By far the most common conversation we have with the folks we interview is about work-life balance. Starting a business or pursuing a creative career makes finding work life balance really tough because there is no clear start and end to one’s work day. We’ve shared some of our conversations on the topic below.

Heather Moreau | Family Portrait and Wedding Photographer

When I first started my business almost 20 years ago, I had absolutely no balance. I would wake up at 5 a.m. and start work, not to finish until late at night. As the years went on and I married and had a family, I realized it wasn’t sustainable or healthy. I think it’s really important for small business owners to have a strong sense of division and balance between work and home life. It’s a hard thing to achieve. You really have to set strong boundaries and follow your own rules … something independent entrepreneurs are usually not that great at. These days with two young children at home doing zoom school, I have to follow my own rules. Work needs to stay at work and it forces me to focus and get things done during the time I have for work. Read more>>

Maricle Kang | Fine Art Wedding and Portrait Photographer

Before starting my own photography business, I came from the cooperate world. I worked in that environment for 8 years. I didn’t mind the 9 to 5 schedule and it actually helped me keep a very healthy work-life balance. I wanted to implement the same structure to my own business when I started: finishing most of the work during day time and leaving night time for my family. When my husband arrived home from work at 5pm, that’s my cue to close the laptop and stop working. Of course, I knew I had to make some sacrifices on weekends for all of the wedding shoots in the summer, but it’s only seasonal. Little did I know, it’s easier said than done. When you run your own business, you have the fear that if you don’t reply to an inquiry right away, you might lose the opportunity. In the beginning, I basically let this fear run my life. I was checking my emails, Instagram DMs and other social media platforms constantly. Read more>>

Alex Brzozowski | CEO, Digital Organizing & Productivity Specialist

Once I had been in business for a few years, I have had times (yes, this has happened more than once) where I was working so much with clients that I was unable to work on growing my business or anything else. Not only did this effect my sales pipeline once those projects wrapped up because I did not have new business lined up, but it also caused an imbalance in my personal life. I was extremely stressed, felt like I couldn’t breathe, was becoming resentful and didn’t have enough time to do the things that I love. I was letting the business run me instead of running the business and it was taking over my “me time”. Needless to say, I burned out and did not have any kind of balance in my life. I even got sick a couple of times because my immune system was so stressed. I used up all my time and energy. Since then, I have learned to set clear boundaries with how much client work I will take on in a week to create a more balanced business and personal life. Read more>>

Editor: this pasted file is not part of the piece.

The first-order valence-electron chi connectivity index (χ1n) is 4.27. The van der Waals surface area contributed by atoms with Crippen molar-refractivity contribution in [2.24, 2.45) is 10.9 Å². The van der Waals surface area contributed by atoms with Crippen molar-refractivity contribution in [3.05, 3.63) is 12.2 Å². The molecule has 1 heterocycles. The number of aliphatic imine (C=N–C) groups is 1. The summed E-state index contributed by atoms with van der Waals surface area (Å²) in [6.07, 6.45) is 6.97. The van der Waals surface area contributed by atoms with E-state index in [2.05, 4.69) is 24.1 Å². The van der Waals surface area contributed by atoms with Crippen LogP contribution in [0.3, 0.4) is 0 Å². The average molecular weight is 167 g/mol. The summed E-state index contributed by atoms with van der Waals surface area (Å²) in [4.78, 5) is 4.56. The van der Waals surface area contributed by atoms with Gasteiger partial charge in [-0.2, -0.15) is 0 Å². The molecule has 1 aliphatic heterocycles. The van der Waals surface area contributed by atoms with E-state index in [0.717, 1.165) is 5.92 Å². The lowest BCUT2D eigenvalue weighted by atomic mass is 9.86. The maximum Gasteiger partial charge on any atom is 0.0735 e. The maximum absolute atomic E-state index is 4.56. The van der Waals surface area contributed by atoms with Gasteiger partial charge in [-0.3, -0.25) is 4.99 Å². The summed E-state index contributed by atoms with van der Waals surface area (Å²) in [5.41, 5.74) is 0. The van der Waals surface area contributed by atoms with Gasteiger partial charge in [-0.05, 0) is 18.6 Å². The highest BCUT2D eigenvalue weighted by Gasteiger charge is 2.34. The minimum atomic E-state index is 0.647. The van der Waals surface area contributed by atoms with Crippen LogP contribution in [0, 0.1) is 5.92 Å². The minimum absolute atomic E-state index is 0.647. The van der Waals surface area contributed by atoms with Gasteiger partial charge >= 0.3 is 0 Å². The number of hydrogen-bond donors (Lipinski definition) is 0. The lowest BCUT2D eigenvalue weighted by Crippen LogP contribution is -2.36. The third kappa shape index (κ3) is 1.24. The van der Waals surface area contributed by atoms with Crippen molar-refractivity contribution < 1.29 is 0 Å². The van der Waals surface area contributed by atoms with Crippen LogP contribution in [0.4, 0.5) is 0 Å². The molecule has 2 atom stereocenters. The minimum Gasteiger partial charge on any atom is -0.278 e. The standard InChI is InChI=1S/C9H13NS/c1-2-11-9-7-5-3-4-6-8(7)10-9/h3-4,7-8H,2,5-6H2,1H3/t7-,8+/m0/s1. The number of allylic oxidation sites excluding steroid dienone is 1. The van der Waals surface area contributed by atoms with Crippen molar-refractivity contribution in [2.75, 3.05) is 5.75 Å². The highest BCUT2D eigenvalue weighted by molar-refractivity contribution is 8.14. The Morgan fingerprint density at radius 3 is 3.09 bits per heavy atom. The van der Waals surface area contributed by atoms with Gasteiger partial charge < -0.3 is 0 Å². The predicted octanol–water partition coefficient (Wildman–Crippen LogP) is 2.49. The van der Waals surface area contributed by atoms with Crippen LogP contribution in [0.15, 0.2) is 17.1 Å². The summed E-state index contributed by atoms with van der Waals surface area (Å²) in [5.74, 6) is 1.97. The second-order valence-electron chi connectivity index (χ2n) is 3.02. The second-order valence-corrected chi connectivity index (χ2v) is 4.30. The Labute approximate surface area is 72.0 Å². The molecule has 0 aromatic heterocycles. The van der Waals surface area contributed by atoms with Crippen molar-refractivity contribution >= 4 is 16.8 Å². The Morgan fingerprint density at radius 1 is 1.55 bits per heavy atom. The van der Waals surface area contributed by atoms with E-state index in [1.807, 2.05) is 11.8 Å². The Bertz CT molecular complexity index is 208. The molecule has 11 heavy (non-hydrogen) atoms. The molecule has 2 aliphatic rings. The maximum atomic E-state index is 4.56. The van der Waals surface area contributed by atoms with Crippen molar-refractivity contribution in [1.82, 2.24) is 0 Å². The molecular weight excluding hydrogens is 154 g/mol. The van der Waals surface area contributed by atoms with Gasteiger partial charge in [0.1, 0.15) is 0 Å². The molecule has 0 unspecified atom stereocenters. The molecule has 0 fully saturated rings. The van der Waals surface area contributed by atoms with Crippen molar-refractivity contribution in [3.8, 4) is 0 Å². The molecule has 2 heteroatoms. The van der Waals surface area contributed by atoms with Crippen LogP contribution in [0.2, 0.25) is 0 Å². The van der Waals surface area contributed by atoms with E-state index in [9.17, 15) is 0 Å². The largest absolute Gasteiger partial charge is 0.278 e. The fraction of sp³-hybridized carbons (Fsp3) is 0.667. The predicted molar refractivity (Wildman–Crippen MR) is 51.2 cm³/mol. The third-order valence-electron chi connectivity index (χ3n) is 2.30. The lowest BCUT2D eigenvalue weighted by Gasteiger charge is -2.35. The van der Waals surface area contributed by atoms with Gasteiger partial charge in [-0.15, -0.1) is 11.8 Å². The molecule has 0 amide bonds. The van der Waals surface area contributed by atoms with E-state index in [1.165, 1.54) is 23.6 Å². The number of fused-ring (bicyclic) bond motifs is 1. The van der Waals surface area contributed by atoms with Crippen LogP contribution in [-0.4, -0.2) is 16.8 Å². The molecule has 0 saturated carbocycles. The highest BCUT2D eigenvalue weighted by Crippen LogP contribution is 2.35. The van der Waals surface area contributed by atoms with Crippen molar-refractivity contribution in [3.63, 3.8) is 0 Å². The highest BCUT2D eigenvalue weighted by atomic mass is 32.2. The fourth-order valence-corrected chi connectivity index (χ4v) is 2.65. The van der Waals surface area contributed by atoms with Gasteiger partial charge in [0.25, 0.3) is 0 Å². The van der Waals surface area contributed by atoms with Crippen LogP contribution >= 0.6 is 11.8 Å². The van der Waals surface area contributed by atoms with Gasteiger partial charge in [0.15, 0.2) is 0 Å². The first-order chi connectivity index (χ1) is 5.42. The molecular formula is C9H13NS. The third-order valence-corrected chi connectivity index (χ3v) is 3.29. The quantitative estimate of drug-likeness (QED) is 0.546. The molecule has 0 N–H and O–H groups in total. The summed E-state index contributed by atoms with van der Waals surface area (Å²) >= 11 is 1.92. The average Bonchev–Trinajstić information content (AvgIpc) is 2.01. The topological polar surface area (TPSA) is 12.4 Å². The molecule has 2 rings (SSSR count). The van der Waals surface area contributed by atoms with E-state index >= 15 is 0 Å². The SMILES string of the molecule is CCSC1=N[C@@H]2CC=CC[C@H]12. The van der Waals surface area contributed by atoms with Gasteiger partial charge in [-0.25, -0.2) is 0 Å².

Michael Sick | Chief Marketing Officer, Consultant & Digital Strategist

Work life balance seems to be an elusive goal for many people. Some even go so far as to say that it is a myth. I believe that for each of us, we measure the balance differently depending on what we value. The calculations may take into consideration career goals, family obligations, hobbies, fitness, social events, arts & theatre and the list goes on. I have friends who have retired and some of them wonder how they ever had time for a job! Most people are looking for a mix of experiences in life. Time with family, time for friends, time for self, relationships, travel and passions. If you hate your work, no level of free time and outside activities can compensate for the imbalance you have in your work life. During much of my corporate marketing career, I spend a great deal of time on planes and staying in hotels. I also followed jobs to eight different cities in three four states and moved cross country three times. Read more>>

Ivett Flores | Co-Founder, Energy Design Researcher & Professor

A couple of years ago, I was convinced that the secret to success was finding the balance between personal life and work. I tried to follow that philosophy while still working for a someone else’s architecture firm, where while I was giving my best, I was very clear about the limits in order to enjoy the rest of my life and spend time on activities that fill my creative spirit, such as doing a 2nd master’s degree, training to run marathons, and teaching architecture at university. However, from the moment I set out to establish my own architecture studio, the much coveted concept of balance between personal life and work, was beginning to fade. I had to spend twice the time creating the Studio and at the same time developing the projects we were beginning to achieve. Over time, I’ve adopted a new philosophy regarding balance or probably (im)balance, which is that simply when you’re passionate about your profession, the projects you’re developing and the personal activities that fuel creativity, and all those variables converge around your own projects, just the idea of balance, disappears. Read more>>